Semisi Masirewa was sent off minutes before halftime due to a “dangerous tackle” which resulted in Bernard Foley landing on his neck – though many felt the incident deserved a yellow card at worst. Coaches from both the Sunwolves and the Waratahs lamented the impact the red card had on the game, ruining any chance of a fair contest. Whilst the Waratahs ultimately won the match 77-25, their lead was only six points lead prior to Masirewa’s ejection. Masirewa has subsequently been banned for three matches, showing the increased importance being placed on the safety of players by SANZAAR (and, by extension, World Rugby).
Of course, this is not the first time a red card and resulted in a fair amount of public outcry – nor will it be the last. Benjamin Fall’s ejection from the second test match between New Zealand and France in June sparked huge debate regarding rugby’s punitive system as a whole, World Rugby’s selective vocalisation regarding on-field refereeing decisions and, once again, the rules concerning mid-air collisions. Whilst saying that game was ruined due to the red card may be a tad over-zealous (the poor quality of play by all involved was the cause of that), the contest between France and the All Blacks was certainly all but over before the even the first quarter had come to a close.
In fact, it’s becoming all too common for refereeing decisions to be the biggest discussion point coming out of professional matches. Whilst, more often than not, the referee has made the best decision on the day, this is rarely of little consolation to the punters – especially in the situation of a circumstantial red card. Rugby is a sport with many complex and technical rules, which means that referee discussion is always going to be fair game once the match is over, but it shouldn’t consistently be the dominating point in the post-match debate.
Red cards, by their very nature, eliminate any fairness in a game of rugby. There are times when this unfairness may be warranted – primarily when a player has committed an act of foul play. There are also times, however, where red cards are disproportionately punitive to the team who has incurred the card. Fall’s red card is just one example of this – his ‘carelessness’ caused his team to have their backs against the wall for the remainder of the match.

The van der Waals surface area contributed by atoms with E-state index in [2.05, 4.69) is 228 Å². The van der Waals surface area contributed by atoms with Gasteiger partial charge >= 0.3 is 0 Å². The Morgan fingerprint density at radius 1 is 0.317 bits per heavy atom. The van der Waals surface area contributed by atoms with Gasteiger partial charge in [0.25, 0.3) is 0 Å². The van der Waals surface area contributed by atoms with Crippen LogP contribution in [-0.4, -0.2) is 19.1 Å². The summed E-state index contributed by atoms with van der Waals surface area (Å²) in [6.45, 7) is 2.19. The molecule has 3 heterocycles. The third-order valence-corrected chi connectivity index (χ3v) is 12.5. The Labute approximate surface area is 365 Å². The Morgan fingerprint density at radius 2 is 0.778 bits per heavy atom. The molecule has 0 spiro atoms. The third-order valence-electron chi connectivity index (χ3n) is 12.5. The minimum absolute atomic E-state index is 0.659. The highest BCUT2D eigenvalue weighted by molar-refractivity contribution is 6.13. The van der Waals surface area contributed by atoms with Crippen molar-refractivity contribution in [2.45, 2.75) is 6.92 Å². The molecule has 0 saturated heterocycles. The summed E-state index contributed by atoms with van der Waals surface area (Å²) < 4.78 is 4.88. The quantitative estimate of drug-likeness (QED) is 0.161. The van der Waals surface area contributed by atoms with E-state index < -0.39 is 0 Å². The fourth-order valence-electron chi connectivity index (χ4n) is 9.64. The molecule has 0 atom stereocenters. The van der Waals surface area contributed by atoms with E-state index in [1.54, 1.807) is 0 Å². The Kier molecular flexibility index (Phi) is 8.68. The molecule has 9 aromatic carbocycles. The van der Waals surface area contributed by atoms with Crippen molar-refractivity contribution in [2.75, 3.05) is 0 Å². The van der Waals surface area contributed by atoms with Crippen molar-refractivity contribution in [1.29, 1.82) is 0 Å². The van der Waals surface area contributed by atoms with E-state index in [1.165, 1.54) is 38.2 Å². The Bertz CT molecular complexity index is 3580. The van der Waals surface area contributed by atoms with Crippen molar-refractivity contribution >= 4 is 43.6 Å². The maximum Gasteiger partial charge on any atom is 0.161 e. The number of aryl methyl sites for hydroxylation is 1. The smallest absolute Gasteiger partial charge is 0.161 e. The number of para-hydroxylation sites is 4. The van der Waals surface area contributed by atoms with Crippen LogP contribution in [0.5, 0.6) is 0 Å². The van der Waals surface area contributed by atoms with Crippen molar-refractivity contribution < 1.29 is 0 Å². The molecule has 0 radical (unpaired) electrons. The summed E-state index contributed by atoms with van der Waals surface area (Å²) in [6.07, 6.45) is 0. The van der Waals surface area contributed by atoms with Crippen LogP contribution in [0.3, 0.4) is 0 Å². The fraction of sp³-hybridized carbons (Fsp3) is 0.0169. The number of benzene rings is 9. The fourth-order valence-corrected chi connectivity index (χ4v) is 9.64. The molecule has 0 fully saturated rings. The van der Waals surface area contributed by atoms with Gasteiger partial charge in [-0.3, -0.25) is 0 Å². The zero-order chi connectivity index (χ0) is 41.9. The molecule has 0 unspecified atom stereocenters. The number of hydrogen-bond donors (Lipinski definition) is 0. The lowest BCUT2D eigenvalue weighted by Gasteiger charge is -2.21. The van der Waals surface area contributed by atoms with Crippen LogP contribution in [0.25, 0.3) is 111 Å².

Rugby is a spectator sport, and whilst most spectators want to see penalties dealt out fairly, they also want to see tight, edge-of-your-seat contests between the two teams on show. This begs the question, are yellow and red cards sufficient to cover all disciplinary action in a rugby match?
Borrowing from the little-known sport of bandy, World Rugby could look at introducing a blue card to the game for circumstances where a yellow card is too lenient, but where issuing a red card could have a disproportionately hefty impact on the match as a whole, due to the actions of one player. Not be confused with the blue card which is currently doing the rounds in New Zealand rugby (given to a player who the referee has suspected has incurred a concussion), a blue card in bandy acts as a hybrid between the red and yellow cards of rugby.
In bandy, a blue carded player is ejected for the remainder of the game. However, after a ten-minute period the blue carded player can be replaced. This means that the team that receives the blue card will be a man down for only 10 minutes, but the blue carded player cannot return to the game even after the 10 minutes expire.
Every single player on the rugby field has very important roles to play in a match, and the impact of losing any one player is always going to be significant. Rugby is all about systems – on both attack and defence. Removing one of the wholly interdependent parts of this system can bring the whole thing crashing down. In football, a team can operate much the same when down a man, but this is not the case in rugby. Removing a player from the game permanently changes how a team has to operate, and this makes it very difficult to effectively compete when short a man.
As a team sport, it does make sense that the team as a whole is punished due to the actions of one player, but a red card can sometimes take this too far. In situations where a team is persistently infringing it may make sense for the team to be punished, but when one player commits an act of foul play you could make the argument that the team shouldn’t have to sacrifice their shot at winning just because of the careless individual’s actions.
The other major issue with red cards is that their impact is severely changed based on when the red card is dished out. A 65th-minute sending off is naturally going to be significantly less damaging to a team than a 10th-minute ejection. From game to game the effects of a red card can change dramatically, which means that the punishment is not uniform across the board.
A blue card would go some way to ensuring that a rugby match is not ruined due to one player’s mistake. The team the carded player represents may lose some traction in the ten minutes the player is off the field, but at least at the end of that period, both teams would be on square footing moving forward (and the infringing player is still punished). Arguably, more importantly, a fantastic contest is not ruined and a rugby match can continue to be a great spectacle even if one player does make a dreadful error.
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